Gambia's former leader Yahya Jammeh agreed to cede power to recently inaugurated President Adama Barrow and leave the country, a senior adviser to Barrow said on Friday. Jammeh ruled the country since he led the coup in 1994, ousting Dawda Jawara who had been president of the Gambia since 1970.
Jammeh earlier ignored three deadlines set by the regional West African bloc, which was ready to launch military action codenamed Operation Restore Democracy in support of Barrow. Armed forces entered the Gambia late Thursday, but gave preference to a peaceful transition.
West African leaders Alpha Conde of Guinea and Mauritania's President Mohamed Ould Abdel Aziz travelled to the capital Banjul early Friday to allow Jammeh one last chance to cede power peacefully.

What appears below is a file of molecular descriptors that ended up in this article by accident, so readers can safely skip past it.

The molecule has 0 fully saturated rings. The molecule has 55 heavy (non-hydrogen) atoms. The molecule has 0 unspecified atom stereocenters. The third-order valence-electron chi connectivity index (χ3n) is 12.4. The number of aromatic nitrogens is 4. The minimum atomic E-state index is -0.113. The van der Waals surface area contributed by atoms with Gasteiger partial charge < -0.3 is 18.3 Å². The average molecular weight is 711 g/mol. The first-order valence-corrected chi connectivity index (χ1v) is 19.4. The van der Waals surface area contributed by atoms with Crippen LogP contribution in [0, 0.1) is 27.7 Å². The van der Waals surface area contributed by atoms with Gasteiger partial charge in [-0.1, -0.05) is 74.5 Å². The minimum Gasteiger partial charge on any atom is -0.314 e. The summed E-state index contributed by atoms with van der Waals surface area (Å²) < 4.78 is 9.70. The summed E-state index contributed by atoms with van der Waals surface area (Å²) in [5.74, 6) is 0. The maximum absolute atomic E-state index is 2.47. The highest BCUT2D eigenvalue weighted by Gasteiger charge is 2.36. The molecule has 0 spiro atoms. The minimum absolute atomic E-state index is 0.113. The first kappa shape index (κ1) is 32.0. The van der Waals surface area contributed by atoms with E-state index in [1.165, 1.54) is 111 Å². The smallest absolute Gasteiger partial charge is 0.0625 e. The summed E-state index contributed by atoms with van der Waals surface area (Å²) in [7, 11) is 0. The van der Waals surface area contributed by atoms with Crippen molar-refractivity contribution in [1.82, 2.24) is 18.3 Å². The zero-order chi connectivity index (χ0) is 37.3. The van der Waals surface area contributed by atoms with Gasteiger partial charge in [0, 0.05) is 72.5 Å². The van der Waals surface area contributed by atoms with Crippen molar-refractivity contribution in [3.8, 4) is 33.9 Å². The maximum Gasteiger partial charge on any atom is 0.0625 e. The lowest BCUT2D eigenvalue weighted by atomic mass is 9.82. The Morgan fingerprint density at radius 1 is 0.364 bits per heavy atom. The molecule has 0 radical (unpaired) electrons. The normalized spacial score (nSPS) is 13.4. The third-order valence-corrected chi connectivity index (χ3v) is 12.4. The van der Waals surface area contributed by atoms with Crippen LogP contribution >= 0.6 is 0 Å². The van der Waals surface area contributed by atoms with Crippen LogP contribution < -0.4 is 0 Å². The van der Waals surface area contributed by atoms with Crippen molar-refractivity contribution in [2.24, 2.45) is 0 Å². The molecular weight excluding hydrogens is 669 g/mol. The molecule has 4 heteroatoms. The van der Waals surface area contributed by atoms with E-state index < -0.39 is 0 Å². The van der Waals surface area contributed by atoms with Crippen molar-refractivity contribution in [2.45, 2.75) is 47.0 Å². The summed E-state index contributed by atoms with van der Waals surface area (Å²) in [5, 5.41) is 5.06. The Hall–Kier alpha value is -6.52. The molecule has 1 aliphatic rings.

"I can assure you that he has agreed to leave," said Mai Ahmad Fatty, head of Barrow's transition team and now his special adviser.
I must also express profound gratitude to ECOWAS, AU, the Security Council of the UN and all nations who stood by us. #newgambia— Adama Barrow (@BarrowOfficial1) January 19, 2017
"The rule of fear has been banished from Gambia for good," Barrow told a crowd gathered at a Dakar hotel in Senegal on Friday. "To all of you forced by political circumstances to flee our country, you now have the liberty to return home." Barrow was also sworn in at the Gambian embassy in Senegal, fearing for his safety in his home country.
Gambia's army chief General Ousman Badjie, who had been perhaps the last remaining pillar of support for Jammeh, said he would welcome, not fight, the regional force.
"We are going to welcome them with flowers and make them a cup of tea," he told Reuters. "This is a political problem. It's a misunderstanding. We are not going to fight Nigerian, Togolese or any military that comes."
The terms of the deal and where Jammeh will seek exile are not clear as yet.